I have also been focusing on shifting the psychological focus of what the effect is or will be in order to increase the scenarios in which the spectator(s) look (and feel) good. For example, instead of showing off my mind-reading prowess, the spectator's powers of telepathy (e.g. conveying the identity of the card, the number, or whatever) may be showcased. As another example, instead of me changing the card the spectator is holding in his/her hand into the selection, the set-up and plot might be a test of the spectator's "magical powers," in which he/she is able to accomplish a powerful magical feat. This approach is also congruent with Vernon's concept of the emotional hook.

I also find that "story" tricks (e.g. The Twins, Magician Versus Gambler etc.) tend to be audience, as opposed to magician, centered; they are always very well received and greatly ameliorate the potential problem of what could otherwise be perceived as magician showing off.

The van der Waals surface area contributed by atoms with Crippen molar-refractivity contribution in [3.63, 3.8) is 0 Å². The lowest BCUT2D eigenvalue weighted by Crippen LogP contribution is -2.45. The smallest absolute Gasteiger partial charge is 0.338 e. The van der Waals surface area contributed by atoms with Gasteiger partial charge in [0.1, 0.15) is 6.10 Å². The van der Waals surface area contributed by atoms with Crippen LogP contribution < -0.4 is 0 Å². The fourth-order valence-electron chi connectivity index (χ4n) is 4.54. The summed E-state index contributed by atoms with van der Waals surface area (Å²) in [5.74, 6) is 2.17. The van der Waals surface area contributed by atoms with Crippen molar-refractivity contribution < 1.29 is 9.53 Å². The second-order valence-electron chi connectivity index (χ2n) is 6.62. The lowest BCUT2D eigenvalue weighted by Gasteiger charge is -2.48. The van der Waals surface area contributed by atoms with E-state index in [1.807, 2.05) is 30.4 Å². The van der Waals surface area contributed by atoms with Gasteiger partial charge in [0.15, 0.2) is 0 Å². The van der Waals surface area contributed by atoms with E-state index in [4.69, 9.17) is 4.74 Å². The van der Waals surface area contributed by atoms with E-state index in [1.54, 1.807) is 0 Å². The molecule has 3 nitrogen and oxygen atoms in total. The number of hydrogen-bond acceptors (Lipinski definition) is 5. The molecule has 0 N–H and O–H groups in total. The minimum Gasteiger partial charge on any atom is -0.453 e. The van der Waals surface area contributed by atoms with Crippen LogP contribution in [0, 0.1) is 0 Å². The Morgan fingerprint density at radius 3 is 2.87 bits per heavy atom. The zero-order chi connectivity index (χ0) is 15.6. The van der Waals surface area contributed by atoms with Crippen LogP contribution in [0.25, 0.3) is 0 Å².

Mac Stone
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Re: Return of a Controversial Blog

Postby Mac Stone » September 6th, 2016, 5:09 pm

Brad Henderson wrote:what part of andy's 'style' did not exist before. exactly?


Let's bear in mind I am not claiming to be an expert or an authority on magic history, I'm here for a stimulating conversation on magic.


My point earlier in referencing the French New Wave was to try to clarify the issue of defining genres that we had earlier. Illustrating that there are different styles one can use within a given genre.